I have reported these perfectly legitimate infractions to the mass transit organization, and I have been thus far ignored.
There are two routes I take very frequently. The first comes half-hourly and hardly ever has anyone on it, the second comes hourly and is packed like sardines – more than four times the people each trip than the bus that comes twice as often. Does that make any sense? Whats more, people who rely on mass transit and are on a schedule have been turned away by drivers because there was literally no room to squeeze another sardine in. But the system refuses to buy a larger bus or make the route more frequent.
In fact, I recommended removing seats (raising them) so that people could stand. This would clear out room for more passengers. The driver turned that idea down in a flash without batting an eye at it, preferring instead to just turn people away.
Conclusion: mass transit is getting less and less reliable, more and more costly, less and less worth it. Its no wonder mass transit is suffering losses. And its no wonder so many people are choosing to drive.
A friend of mine had some legal issues a while back involving his licensing. The story is too long to get into, but suffice it to say he was caught driving on a suspended license that he didn’t know what suspended. He agreed that he couldn’t afford to drive any more, both financially and legally speaking; so he wanted to sell his car and start taking mass transit like me (and so he sold his car, rather quickly too). To get out of whatever criminal charges the city was holding him to, he had to agree to get a special insurance on his license (SR-22, I believe).
His (old) insurance company wouldn’t insure him because he no longer had a car and was no longer was paying a policy. They wouldn’t re-insure him either, because he was both a liability and lacked a valid license without SR-22 insurance (chicken and the egg, I know). Essentially, the city/state didn’t want him to drive, but forced him to insure a car he didn’t have in order to get out of criminal charges; while the insurance company wouldn’t insure him because he didn’t have a car or a decent enough license/record. Each wanting the opposite of what they were forcing, and both mutually exclusively, each requiring the other as a prerequisite. The bureaucracy forced him into choosing between incarceration and investing in/driving a new car, when both for financial and legal reasons he preferred to stay off the road.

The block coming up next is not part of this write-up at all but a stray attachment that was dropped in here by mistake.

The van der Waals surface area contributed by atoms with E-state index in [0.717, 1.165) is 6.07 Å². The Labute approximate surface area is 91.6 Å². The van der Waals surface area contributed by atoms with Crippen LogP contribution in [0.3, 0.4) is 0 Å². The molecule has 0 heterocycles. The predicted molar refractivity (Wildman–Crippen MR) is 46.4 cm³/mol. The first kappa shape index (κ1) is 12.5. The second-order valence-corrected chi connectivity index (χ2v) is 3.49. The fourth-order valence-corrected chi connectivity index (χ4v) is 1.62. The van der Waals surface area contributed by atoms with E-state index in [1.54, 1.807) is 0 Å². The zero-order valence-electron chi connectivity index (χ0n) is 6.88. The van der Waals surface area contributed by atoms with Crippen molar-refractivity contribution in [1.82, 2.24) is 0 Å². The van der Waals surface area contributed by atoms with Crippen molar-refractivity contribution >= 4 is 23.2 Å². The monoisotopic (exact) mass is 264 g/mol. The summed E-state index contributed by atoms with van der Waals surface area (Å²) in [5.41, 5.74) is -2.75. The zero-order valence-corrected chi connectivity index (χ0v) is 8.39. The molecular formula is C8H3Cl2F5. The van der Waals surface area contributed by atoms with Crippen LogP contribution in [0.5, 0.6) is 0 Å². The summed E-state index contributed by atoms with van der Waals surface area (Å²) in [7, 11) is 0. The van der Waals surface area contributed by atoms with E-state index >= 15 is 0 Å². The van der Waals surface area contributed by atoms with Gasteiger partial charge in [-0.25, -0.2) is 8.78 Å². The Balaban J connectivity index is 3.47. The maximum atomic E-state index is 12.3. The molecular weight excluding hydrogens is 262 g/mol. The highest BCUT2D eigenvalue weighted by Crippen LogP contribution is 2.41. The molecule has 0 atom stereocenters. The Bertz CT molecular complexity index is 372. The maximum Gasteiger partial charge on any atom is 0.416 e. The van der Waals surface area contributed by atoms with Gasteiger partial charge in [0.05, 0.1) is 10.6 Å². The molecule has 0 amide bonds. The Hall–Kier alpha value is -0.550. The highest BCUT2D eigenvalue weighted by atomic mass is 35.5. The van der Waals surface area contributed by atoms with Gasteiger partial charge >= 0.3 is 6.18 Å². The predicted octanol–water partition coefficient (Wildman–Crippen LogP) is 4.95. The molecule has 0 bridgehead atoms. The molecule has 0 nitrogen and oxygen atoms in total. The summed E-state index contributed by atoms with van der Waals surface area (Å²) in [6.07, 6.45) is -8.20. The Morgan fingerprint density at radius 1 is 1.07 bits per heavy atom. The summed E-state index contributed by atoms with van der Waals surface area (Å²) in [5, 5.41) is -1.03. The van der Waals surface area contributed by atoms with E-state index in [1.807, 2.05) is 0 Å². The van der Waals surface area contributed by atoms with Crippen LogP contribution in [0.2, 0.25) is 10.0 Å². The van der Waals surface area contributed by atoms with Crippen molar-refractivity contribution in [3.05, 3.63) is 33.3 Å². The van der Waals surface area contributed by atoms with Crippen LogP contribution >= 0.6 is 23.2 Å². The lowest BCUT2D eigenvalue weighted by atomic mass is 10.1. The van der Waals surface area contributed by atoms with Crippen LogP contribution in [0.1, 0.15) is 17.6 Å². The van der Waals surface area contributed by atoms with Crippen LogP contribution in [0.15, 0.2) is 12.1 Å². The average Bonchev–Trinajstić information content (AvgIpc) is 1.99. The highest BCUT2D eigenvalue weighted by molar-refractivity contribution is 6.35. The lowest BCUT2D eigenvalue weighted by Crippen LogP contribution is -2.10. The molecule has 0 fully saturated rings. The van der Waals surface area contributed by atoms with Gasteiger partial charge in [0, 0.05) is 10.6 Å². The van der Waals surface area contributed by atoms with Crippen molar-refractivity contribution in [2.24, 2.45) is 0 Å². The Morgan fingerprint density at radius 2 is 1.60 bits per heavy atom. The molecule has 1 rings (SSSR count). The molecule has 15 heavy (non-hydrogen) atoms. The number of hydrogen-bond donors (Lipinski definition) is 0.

They tell you not to drink and drive, and yet last call at the bar is two hours after the last bus for the evening stops running.
In addition to all the other variables one must put up with, the question is: Why does anyone walk or bicycle or take a bus? I truly do not know. I feel the pressure to drive, though its not affordable.
People complain about the traffic, but they refuse to be a part of minimizing it. They expect everyone else to tire, first, and use mass transit – thus emptying out the roads for themselves. They are bull-headed and persistent, complaining that no one else uses mass transit though they themselves refuse to.
Of course, if you ride the bus, or own a station wagon for that matter, your economic, social and romantic worth goes down the crapper in an instant.
The state prefers you to drive than not. Smog checking is a bureaucratic game, too. I had a car that wouldn’t pass smog checks. Neither was I required to fix the problem. All I had to do was invest a certain quantity of money into repairs after which, if still unresolved, my car was made an exception. The profit game, the bureaucracy game. Environmental friendliness isn’t a genuine concern for the state. They just want you to drive.
My options are closing in, society verbally presses, morally and emotionally blackmails everyone to get out of their cars, get off the roads. All the while in practice they make it impossible and enforce the exact opposite policy, emotionally blackmailing people to the opposite agenda. Which is it? Why is society contradicting itself?